An important part of load balancing is maintaining affinity. Maintaining affinity means that once ARR routes a request to a server, subsequent requests from the same client that are a part of the same session should go to the same server. To maintain affinity, ARR attaches a unique affinity session cookie to each new session, with the selected server stored in the cookie. Once a subsequent request from the same client arrives, ARR decodes the cookie, extracts the server name, and knows to route that request to the same server. Similar methods are employed by all commercial reverse proxies. Here’s an example of such a cookie:
The challenge with this mechanism is that a session cookie can exist indefinitely, and so if the client’s browser remains open, it will continue serving back the affinity cookie, and be continuously redirected to that same server. In an environment where many clients keep their browsers open for extended period of time, this could, over time, lead to an imbalance in client distribution.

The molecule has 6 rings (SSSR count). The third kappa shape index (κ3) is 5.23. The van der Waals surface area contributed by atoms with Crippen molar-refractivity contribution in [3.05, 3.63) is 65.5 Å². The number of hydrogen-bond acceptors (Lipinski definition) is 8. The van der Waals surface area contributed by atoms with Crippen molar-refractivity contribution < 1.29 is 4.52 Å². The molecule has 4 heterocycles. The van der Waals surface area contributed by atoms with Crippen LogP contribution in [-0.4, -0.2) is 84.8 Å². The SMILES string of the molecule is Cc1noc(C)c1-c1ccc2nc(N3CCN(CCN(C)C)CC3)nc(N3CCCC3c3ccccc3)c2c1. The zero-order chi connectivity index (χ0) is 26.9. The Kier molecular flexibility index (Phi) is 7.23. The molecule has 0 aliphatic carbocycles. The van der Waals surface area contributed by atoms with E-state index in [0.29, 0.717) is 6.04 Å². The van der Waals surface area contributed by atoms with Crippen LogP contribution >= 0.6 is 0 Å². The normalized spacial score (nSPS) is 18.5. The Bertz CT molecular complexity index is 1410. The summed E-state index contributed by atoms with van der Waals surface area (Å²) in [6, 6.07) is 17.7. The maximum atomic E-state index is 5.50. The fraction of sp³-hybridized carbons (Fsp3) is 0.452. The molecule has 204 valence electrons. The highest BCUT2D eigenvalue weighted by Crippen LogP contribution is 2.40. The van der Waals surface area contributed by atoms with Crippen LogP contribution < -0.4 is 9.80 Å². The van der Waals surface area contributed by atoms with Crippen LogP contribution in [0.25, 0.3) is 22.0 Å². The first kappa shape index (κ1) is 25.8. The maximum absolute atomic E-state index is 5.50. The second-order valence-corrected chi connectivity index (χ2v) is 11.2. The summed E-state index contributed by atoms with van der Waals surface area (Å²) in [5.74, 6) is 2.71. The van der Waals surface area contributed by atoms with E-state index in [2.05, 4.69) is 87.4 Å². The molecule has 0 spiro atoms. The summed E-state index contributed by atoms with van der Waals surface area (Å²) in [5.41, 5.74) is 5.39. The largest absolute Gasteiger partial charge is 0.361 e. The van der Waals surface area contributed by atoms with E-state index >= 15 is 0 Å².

To address this, ARR 3.0 allows web applications to opt-out of session affinity. To do this, an application would need to set a special response-header that signals to ARR to disable affinity for the application.
The special response header is Arr-Disable-Session-Affinity and the application would set the value of the header to be either True or False. If the value of the header is true, ARR would not set the affinity cookie when responding to the client request. In such a situation, subsequent requests from the client would not have the affinity cookie in them, and so ARR would route that request to the backend servers based on the load balance algorithm. Note that this behavior could have serious impact on session-sensitive application, so enabling this on a web application must be considered carefully.